Built originally in 1921, Paris's oldest cinema re-opens to the public after being closed for 30 years and a renovation project that was 10 years in the making
Situated on a prominent site at the corner of Boulevard Magenta and Boulevard Barbès in the 10th arrondissement, local residents in this part of the French capital are justifiably proud of such a beacon of cultural importance; as potent a symbol of regeneration as any in this area. Barbès is a quarter has been undergoing changes over the past decade or so that are slowly re-gentrifying it and causing it to look inwards at itself and reveal the treasures that it contains.
The uncovering of this particular treasure came at a cost an estimated €25,000,000 to the City of Paris under the guidance of its popular left-wing mayor Bertrand Delanoë. Delanoë duly arrived yesterday for the official re-opening ceremony where select members of the media were invited to look around the three-screen neo-Egyptian cinema. The cinema is much more than a symbol of France and Paris’ role in the early development of the art of cinema; it’s a veritable temple of cinematic splendour, adorned with Pharaohs’ heads, hieroglyphics, Egyptian masts, Art déco bar and its balcony with a view of Sacré-Cœur Cathedral.After opening in 1921, the cinema closed its doors in 1983 and was turned into a night-club. The City Council bought the building from Fabien Ouaki of the Tati retail chain in 2003. After protracted debate on the future of the iconic building, the restoration work finally began three years ago. Today, it’s Paris oldest (and surely its most extraordinary) cinema.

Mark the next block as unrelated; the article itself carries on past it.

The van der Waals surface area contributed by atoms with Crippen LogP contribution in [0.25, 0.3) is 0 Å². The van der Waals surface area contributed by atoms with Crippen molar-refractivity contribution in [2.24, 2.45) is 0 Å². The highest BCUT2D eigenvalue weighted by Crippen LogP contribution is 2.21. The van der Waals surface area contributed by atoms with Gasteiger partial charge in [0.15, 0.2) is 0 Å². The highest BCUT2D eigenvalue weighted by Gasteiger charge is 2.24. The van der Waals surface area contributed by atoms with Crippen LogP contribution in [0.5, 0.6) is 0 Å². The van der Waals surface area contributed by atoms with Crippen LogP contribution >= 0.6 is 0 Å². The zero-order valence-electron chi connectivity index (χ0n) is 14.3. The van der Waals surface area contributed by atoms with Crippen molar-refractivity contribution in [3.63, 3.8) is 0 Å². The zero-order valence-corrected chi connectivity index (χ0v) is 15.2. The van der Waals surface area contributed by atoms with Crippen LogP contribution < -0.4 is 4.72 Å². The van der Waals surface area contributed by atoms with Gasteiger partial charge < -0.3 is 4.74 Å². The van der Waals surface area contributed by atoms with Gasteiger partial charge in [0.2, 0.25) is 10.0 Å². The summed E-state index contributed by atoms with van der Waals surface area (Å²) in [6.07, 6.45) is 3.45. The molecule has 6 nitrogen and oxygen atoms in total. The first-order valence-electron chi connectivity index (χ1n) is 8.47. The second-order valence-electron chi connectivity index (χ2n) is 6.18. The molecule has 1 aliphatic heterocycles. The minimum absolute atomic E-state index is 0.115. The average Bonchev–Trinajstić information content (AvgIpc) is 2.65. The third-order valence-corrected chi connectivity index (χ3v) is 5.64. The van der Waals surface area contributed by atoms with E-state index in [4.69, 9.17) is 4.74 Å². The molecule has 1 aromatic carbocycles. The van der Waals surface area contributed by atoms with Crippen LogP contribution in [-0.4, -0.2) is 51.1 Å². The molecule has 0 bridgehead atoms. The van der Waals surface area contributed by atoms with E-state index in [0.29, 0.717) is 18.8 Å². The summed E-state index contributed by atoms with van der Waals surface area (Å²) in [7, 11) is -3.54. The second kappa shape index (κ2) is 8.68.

The re-opening of the Louxor seems to have brought all sides of France’s political divide together in a collective Bravo! in this district that many describe as a multi-cultural “world village” that straddles the rich-poor divide, as well as three different arrondissements.“We have a 94-year-old lady coming for the inauguration,” says the restoration works foreman Emmanuel Papillon. “She knew the Louxur in the prime of its youth in the 1920s, before the demolition of the Egyptian décor that was replaced by neo-Grecian décor in the 1930s. Much of the original, he adds, has been destroyed and the majority of the interior is actually new, but you’d never know it by looking around.
There won’t be any trailers before each showing and there will be no popcorn, but patrons will have a programme on old-fashioned paper and the Louxor promises a diverse range of films, with early premiers, cinema workshops, children’s seances, concerts and local cine-clubs.
Definitely a new site worth seeing if you visit Paris.
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